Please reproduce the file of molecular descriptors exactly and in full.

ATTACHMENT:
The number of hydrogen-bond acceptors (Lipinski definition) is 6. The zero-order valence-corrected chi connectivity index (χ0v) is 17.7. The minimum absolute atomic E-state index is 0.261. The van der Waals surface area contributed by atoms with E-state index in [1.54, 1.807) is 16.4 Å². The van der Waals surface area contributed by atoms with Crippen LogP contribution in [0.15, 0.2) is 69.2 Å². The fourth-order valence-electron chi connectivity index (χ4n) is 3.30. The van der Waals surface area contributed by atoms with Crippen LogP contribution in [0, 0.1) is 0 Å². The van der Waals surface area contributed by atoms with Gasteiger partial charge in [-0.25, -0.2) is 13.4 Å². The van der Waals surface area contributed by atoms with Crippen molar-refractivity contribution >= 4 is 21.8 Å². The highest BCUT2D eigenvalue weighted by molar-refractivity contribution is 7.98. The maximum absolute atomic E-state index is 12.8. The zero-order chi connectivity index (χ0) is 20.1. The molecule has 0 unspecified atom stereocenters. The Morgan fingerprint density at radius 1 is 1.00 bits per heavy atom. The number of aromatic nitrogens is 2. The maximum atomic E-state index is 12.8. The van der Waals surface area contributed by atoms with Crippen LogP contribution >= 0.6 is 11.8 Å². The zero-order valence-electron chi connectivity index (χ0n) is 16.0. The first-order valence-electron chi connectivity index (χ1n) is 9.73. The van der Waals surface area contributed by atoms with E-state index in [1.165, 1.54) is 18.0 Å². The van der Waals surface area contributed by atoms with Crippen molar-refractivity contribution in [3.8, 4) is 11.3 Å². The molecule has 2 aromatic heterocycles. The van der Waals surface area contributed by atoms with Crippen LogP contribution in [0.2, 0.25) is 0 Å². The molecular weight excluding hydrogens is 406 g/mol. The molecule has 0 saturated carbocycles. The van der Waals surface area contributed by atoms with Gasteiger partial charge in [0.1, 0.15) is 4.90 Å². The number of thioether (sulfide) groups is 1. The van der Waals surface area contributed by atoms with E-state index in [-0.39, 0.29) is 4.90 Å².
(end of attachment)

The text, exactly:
The number of hydrogen-bond acceptors (Lipinski definition) is 6. The zero-order valence-corrected chi connectivity index (χ0v) is 17.7. The minimum absolute atomic E-state index is 0.261. The van der Waals surface area contributed by atoms with E-state index in [1.54, 1.807) is 16.4 Å². The van der Waals surface area contributed by atoms with Crippen LogP contribution in [0.15, 0.2) is 69.2 Å². The fourth-order valence-electron chi connectivity index (χ4n) is 3.30. The van der Waals surface area contributed by atoms with Crippen LogP contribution in [0, 0.1) is 0 Å². The van der Waals surface area contributed by atoms with Gasteiger partial charge in [-0.25, -0.2) is 13.4 Å². The van der Waals surface area contributed by atoms with Crippen molar-refractivity contribution >= 4 is 21.8 Å². The highest BCUT2D eigenvalue weighted by molar-refractivity contribution is 7.98. The maximum absolute atomic E-state index is 12.8. The zero-order chi connectivity index (χ0) is 20.1. The molecule has 0 unspecified atom stereocenters. The Morgan fingerprint density at radius 1 is 1.00 bits per heavy atom. The number of aromatic nitrogens is 2. The maximum atomic E-state index is 12.8. The van der Waals surface area contributed by atoms with Crippen LogP contribution >= 0.6 is 11.8 Å². The zero-order valence-electron chi connectivity index (χ0n) is 16.0. The first-order valence-electron chi connectivity index (χ1n) is 9.73. The van der Waals surface area contributed by atoms with E-state index in [1.165, 1.54) is 18.0 Å². The van der Waals surface area contributed by atoms with Crippen molar-refractivity contribution in [3.8, 4) is 11.3 Å². The molecule has 2 aromatic heterocycles. The van der Waals surface area contributed by atoms with Crippen LogP contribution in [0.2, 0.25) is 0 Å². The molecular weight excluding hydrogens is 406 g/mol. The molecule has 0 saturated carbocycles. The van der Waals surface area contributed by atoms with Gasteiger partial charge in [0.1, 0.15) is 4.90 Å². The number of thioether (sulfide) groups is 1. The van der Waals surface area contributed by atoms with E-state index in [-0.39, 0.29) is 4.90 Å².